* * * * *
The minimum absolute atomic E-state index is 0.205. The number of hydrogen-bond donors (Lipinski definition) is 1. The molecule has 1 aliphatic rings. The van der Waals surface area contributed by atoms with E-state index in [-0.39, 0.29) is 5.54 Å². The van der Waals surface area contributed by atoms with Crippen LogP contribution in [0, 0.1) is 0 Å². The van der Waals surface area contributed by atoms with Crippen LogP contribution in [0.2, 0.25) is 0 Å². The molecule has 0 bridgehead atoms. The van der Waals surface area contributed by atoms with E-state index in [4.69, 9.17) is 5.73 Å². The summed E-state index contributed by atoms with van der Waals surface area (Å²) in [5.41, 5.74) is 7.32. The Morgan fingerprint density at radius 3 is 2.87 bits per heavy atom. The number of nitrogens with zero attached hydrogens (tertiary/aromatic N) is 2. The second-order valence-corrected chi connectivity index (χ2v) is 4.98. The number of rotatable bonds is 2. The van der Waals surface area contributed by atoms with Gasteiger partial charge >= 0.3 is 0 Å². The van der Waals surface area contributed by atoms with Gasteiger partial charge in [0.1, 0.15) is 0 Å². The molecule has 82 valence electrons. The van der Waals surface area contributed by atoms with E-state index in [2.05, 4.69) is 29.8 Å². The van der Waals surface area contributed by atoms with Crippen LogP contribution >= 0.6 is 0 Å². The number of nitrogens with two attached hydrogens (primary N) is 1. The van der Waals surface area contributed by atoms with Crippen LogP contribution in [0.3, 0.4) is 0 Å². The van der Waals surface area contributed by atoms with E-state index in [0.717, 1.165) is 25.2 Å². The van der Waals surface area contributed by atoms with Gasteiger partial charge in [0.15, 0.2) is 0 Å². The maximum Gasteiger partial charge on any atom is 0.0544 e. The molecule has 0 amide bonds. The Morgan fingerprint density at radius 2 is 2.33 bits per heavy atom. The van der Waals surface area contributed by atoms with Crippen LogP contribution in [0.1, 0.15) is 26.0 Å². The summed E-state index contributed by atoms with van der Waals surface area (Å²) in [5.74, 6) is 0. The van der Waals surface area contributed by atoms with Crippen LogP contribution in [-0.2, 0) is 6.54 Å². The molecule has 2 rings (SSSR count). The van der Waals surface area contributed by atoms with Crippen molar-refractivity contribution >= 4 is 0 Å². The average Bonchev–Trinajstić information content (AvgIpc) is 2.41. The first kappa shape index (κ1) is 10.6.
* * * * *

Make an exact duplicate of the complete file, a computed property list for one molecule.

The minimum absolute atomic E-state index is 0.205. The number of hydrogen-bond donors (Lipinski definition) is 1. The molecule has 1 aliphatic rings. The van der Waals surface area contributed by atoms with E-state index in [-0.39, 0.29) is 5.54 Å². The van der Waals surface area contributed by atoms with Crippen LogP contribution in [0, 0.1) is 0 Å². The van der Waals surface area contributed by atoms with Crippen LogP contribution in [0.2, 0.25) is 0 Å². The molecule has 0 bridgehead atoms. The van der Waals surface area contributed by atoms with E-state index in [4.69, 9.17) is 5.73 Å². The summed E-state index contributed by atoms with van der Waals surface area (Å²) in [5.41, 5.74) is 7.32. The Morgan fingerprint density at radius 3 is 2.87 bits per heavy atom. The number of nitrogens with zero attached hydrogens (tertiary/aromatic N) is 2. The second-order valence-corrected chi connectivity index (χ2v) is 4.98. The number of rotatable bonds is 2. The van der Waals surface area contributed by atoms with Gasteiger partial charge >= 0.3 is 0 Å². The van der Waals surface area contributed by atoms with Gasteiger partial charge in [0.1, 0.15) is 0 Å². The molecule has 82 valence electrons. The van der Waals surface area contributed by atoms with E-state index in [2.05, 4.69) is 29.8 Å². The van der Waals surface area contributed by atoms with Crippen LogP contribution >= 0.6 is 0 Å². The number of nitrogens with two attached hydrogens (primary N) is 1. The van der Waals surface area contributed by atoms with Crippen LogP contribution in [0.3, 0.4) is 0 Å². The van der Waals surface area contributed by atoms with E-state index in [0.717, 1.165) is 25.2 Å². The van der Waals surface area contributed by atoms with Gasteiger partial charge in [0.15, 0.2) is 0 Å². The maximum Gasteiger partial charge on any atom is 0.0544 e. The molecule has 0 amide bonds. The Morgan fingerprint density at radius 2 is 2.33 bits per heavy atom. The van der Waals surface area contributed by atoms with Crippen LogP contribution in [0.1, 0.15) is 26.0 Å². The summed E-state index contributed by atoms with van der Waals surface area (Å²) in [5.74, 6) is 0. The van der Waals surface area contributed by atoms with Crippen LogP contribution in [-0.2, 0) is 6.54 Å². The molecule has 2 rings (SSSR count). The van der Waals surface area contributed by atoms with Crippen molar-refractivity contribution >= 4 is 0 Å². The average Bonchev–Trinajstić information content (AvgIpc) is 2.41. The first kappa shape index (κ1) is 10.6.